Here then in the first verses is stated the purpose of the hymn. Namely, that we sing to and praise God for all those saints who have finished their course here and entered into the rest of the Lord. Like the the Lord they can say, “It is finished.” Like St. Paul they can say, I have fought the good fight, I have finished the race, I have kept the faith. Now there is in store for me the crown of righteousness, which the Lord, the righteous Judge, will award to me on that day (2 Tim 4:7-8). These saints declared to world the holy and blessed name of Jesus by their words and deeds. They confessed and did not deny him. To them and us Jesus made a promise: Whoever acknowledges me before men, I will also acknowledge him before my Father in heaven (Matt 10:32). And we too are summoned to take up the cry: “Blessed be the Name of the Lord!”

Readers who have not heard the hymn before can do so via YouTube and the St Edmundsbury Cathedral Choir:

Covering ears fotosearchcomOver the past few years, this blog has examined the feminine character of church services.

We simply do not have enough men attending Catholic and Protestant services. Yet, this was not always the case.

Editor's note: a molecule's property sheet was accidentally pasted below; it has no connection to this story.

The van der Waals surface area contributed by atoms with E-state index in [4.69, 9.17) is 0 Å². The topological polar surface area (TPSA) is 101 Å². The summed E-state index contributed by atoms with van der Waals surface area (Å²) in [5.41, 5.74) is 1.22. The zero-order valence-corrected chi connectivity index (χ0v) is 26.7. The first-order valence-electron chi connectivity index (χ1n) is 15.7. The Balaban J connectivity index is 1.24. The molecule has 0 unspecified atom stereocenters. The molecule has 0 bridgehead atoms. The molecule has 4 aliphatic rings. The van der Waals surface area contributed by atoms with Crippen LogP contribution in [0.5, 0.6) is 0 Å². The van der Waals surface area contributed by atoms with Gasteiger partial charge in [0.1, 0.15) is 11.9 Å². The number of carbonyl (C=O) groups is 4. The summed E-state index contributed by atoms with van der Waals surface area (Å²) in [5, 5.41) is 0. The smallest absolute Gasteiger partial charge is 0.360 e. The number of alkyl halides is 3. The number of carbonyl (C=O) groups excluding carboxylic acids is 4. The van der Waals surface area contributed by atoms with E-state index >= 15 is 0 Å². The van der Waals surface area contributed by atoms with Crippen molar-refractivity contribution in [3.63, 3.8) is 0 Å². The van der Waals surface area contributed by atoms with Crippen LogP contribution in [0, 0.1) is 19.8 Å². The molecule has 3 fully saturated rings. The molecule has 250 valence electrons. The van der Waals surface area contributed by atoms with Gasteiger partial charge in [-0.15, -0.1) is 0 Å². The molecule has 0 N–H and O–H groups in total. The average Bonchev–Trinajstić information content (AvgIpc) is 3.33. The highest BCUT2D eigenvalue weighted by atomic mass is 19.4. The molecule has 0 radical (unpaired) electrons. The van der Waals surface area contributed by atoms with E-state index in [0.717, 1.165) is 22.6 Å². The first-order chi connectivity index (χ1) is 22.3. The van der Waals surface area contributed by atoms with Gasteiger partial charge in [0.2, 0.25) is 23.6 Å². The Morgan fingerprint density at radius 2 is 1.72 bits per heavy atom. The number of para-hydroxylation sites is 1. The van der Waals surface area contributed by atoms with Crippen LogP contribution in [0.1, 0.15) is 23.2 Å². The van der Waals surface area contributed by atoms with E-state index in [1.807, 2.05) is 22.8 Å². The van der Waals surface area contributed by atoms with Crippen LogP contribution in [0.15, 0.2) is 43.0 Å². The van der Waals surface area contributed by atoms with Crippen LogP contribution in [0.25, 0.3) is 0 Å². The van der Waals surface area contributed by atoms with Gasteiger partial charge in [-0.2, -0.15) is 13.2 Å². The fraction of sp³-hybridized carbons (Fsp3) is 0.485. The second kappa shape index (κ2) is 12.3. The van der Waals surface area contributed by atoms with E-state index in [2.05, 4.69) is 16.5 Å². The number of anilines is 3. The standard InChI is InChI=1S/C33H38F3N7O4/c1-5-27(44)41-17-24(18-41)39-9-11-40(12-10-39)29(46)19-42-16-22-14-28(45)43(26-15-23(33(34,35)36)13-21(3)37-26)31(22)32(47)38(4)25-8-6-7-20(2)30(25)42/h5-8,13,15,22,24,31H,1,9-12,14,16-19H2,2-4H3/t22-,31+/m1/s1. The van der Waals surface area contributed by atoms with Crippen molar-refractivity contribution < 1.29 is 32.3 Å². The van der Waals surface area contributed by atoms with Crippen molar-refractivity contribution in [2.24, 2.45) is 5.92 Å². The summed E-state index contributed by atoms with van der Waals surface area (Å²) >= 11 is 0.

Many pastors and theologians wonder how men can once again participate in the life of the Church. Christians over the age of 50 recall that the pews on Sundays had a good cross-section of men of all ages. By contrast, today’s congregations seem to be mostly comprised of women and girls.

William Lane Craig, American theologian and apologist, addressed this in his April 2013 e-newsletter (H/T: Triablogue). Emphases mine:

One overwhelming impression of these [Craig’s speaking] engagements is the way in which the intellectual defense of Christian faith attracts men. Both at Texas A&M and again at Miami every single student who got up to ask a question was a guy!

Churches have difficulty attracting men, and the church is becoming increasingly feminized. I believe that apologetics is a key to attracting large numbers of men (as well as women) to church and to Christ.

In writing this blog, I have noticed that America’s confessional Reformed churches seem to have the most men who are actively involved and regularly attend services. The confessional Lutheran denominations in the United States must be a close second.

Why? These churches have male ministers, solid homiletics, by-the-book liturgy and traditional hymns or sung Psalms. That is what men — and boys — want when they go to church.